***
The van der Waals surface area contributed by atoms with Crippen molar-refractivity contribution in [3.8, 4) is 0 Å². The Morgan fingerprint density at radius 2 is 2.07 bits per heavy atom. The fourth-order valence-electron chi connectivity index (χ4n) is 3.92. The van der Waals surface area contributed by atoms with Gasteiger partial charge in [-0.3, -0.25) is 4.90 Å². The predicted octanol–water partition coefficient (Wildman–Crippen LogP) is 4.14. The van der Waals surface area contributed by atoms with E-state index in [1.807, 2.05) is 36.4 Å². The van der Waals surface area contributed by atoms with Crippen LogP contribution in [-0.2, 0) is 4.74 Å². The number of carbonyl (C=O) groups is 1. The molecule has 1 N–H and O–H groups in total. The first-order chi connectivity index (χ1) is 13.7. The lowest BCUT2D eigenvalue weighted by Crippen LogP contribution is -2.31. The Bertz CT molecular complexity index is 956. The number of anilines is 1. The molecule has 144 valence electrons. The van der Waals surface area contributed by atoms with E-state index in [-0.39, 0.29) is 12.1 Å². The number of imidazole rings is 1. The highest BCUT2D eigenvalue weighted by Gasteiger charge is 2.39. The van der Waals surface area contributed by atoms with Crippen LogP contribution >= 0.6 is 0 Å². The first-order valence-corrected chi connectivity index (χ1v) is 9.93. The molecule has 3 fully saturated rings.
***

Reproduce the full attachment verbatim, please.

The van der Waals surface area contributed by atoms with Crippen molar-refractivity contribution in [3.8, 4) is 0 Å². The Morgan fingerprint density at radius 2 is 2.07 bits per heavy atom. The fourth-order valence-electron chi connectivity index (χ4n) is 3.92. The van der Waals surface area contributed by atoms with Gasteiger partial charge in [-0.3, -0.25) is 4.90 Å². The predicted octanol–water partition coefficient (Wildman–Crippen LogP) is 4.14. The van der Waals surface area contributed by atoms with E-state index in [1.807, 2.05) is 36.4 Å². The van der Waals surface area contributed by atoms with Crippen LogP contribution in [-0.2, 0) is 4.74 Å². The number of carbonyl (C=O) groups is 1. The molecule has 1 N–H and O–H groups in total. The first-order chi connectivity index (χ1) is 13.7. The lowest BCUT2D eigenvalue weighted by Crippen LogP contribution is -2.31. The Bertz CT molecular complexity index is 956. The number of anilines is 1. The molecule has 144 valence electrons. The van der Waals surface area contributed by atoms with E-state index in [-0.39, 0.29) is 12.1 Å². The number of imidazole rings is 1. The highest BCUT2D eigenvalue weighted by Gasteiger charge is 2.39. The van der Waals surface area contributed by atoms with Crippen LogP contribution >= 0.6 is 0 Å². The first-order valence-corrected chi connectivity index (χ1v) is 9.93. The molecule has 3 fully saturated rings.